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'Lack of Democracy' Fuels Jordanian al-Qaeda Popularity?

While reading the latest Jerusalem Issue Brief by Nibras Kazimi, The Islamist Threat to Jordan, an interesting 2005 quote cited from London's al-Hayat newspaper appears, suggesting an interesting (if not intriguing) cause to the rise in popularity of al-Qaeda in Iraq within Jordan.

Yet, even if there is an identity void in Jordan, what indicators are there that the extremism of Zarqawi would be welcome among Jordanians? A feature story appeared in Al-Hayat newspaper in August 2005 that described the "legendary status" of Zarqawi even among the Western-educated elite. He was something of a "popular hero" among the youth, who were enamored of the fact that one of their own had been propelled to such international prominence in the "struggle" against the American "occupiers" in Iraq. The article suggested that a combination of poverty, corruption, and lack of democracy contributed to the gradual but perceptible movement of Jordanian society toward extremism. The same newspaper in February 2006 highlighted the popularity of songs and video CDs glorifying the "resistance" to foreign occupation in both Iraq and Palestine that included footage of Hamas and Islamic Jihad operations against Israeli targets, and titles such as "The Battle of Fallouja." These were briskly sold in downtown Amman, despite recurrent government raids aimed at confiscating them. In the time interval between these two features, Zarqawi struck at his home country. [Emphasis Added]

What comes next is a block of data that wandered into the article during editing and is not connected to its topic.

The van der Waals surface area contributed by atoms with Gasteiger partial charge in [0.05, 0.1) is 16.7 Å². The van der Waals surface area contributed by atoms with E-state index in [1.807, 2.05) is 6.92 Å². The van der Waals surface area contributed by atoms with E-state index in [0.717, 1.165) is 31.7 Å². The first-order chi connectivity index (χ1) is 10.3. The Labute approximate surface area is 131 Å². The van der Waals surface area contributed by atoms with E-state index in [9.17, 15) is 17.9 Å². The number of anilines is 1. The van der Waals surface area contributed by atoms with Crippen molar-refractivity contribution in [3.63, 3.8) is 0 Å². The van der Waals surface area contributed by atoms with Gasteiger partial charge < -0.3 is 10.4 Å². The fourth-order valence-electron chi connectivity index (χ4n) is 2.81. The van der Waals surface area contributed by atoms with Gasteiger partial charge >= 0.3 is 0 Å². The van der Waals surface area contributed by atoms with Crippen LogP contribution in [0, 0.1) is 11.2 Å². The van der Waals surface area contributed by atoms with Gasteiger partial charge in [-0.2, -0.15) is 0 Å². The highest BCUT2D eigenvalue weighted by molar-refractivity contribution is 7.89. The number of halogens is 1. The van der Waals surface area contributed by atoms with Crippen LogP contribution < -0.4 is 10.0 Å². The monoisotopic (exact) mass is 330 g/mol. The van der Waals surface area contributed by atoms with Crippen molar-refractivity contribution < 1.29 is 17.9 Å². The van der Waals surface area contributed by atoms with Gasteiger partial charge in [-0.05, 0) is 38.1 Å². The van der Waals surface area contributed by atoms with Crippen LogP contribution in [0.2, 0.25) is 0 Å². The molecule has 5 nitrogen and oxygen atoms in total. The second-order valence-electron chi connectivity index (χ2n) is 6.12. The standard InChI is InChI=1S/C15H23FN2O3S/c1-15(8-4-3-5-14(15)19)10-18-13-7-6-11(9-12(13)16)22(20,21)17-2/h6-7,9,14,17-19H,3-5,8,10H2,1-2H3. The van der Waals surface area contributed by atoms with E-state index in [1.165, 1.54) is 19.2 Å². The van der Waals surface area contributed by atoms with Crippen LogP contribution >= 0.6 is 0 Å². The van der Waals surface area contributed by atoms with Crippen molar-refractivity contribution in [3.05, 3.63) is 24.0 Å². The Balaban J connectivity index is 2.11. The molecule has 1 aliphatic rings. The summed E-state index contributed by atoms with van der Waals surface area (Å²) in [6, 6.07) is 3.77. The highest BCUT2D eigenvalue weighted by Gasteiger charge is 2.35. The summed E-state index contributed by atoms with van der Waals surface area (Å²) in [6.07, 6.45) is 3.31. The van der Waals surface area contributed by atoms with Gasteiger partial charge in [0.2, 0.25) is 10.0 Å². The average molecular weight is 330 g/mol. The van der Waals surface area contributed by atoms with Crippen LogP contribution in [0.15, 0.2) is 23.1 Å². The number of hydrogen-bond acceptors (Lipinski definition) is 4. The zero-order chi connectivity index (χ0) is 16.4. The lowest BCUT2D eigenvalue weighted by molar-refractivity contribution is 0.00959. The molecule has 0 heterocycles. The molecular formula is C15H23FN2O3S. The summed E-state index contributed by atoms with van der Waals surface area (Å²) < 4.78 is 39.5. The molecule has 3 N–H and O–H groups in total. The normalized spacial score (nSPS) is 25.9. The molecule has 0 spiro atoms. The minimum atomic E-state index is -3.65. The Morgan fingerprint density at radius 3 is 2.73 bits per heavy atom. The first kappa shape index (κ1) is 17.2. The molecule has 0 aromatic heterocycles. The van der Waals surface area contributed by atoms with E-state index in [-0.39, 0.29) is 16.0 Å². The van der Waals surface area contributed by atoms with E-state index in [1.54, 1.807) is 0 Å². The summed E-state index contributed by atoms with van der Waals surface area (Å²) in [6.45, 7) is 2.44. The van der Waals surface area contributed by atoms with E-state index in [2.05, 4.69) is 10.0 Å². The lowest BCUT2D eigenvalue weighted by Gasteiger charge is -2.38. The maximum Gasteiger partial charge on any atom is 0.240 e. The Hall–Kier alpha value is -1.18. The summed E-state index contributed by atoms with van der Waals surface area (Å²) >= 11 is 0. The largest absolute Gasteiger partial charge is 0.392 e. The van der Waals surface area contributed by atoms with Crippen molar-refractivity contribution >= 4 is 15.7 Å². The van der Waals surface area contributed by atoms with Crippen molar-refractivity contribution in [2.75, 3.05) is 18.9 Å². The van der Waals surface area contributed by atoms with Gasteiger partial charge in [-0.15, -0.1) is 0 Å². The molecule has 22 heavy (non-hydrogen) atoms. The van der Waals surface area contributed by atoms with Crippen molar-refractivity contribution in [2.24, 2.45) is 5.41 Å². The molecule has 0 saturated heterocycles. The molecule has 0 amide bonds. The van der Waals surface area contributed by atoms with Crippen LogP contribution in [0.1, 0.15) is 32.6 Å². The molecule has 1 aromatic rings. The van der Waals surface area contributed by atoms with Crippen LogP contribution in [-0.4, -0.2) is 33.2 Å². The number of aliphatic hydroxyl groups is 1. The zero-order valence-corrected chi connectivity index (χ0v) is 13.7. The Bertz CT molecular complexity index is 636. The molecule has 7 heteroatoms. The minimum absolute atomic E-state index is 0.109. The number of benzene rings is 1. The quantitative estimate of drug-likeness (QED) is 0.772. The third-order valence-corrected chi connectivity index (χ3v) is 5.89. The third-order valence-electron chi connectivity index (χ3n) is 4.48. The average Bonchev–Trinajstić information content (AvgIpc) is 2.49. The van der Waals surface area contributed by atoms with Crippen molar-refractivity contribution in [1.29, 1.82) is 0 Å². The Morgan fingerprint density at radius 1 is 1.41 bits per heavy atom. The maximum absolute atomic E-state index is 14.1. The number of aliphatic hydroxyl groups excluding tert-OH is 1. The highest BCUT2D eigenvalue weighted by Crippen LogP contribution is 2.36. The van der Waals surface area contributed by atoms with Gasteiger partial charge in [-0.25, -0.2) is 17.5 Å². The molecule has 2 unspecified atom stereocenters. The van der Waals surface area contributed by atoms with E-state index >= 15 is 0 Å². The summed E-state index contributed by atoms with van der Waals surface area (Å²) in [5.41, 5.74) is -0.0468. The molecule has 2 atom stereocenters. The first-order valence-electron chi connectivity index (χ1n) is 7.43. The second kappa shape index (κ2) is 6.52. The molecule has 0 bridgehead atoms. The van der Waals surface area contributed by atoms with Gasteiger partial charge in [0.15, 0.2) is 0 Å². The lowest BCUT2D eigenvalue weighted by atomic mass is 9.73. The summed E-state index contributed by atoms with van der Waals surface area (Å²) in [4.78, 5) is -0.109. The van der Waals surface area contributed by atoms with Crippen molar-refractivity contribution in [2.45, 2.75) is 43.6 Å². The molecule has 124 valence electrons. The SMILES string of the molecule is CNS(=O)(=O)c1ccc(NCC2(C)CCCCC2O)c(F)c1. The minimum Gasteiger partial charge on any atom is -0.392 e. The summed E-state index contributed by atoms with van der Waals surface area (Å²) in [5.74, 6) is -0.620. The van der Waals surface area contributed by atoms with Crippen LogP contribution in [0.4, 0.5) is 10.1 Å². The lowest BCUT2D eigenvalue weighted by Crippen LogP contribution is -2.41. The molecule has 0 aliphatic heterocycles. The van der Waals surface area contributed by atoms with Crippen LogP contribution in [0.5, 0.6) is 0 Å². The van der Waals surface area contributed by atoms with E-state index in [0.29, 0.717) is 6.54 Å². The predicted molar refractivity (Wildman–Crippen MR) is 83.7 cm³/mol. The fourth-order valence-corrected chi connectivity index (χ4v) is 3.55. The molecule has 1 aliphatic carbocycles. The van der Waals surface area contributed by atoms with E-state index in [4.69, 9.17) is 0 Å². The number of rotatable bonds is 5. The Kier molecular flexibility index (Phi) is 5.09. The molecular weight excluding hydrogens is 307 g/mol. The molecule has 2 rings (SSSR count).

Interesting that, at least according to al-Hayat, the lack of democracy in Jordan fuels the popularity of anti-democratic Islamic groups like Zarqawi's AQIZ.

Still reading, but thought that noteworthy enough to share.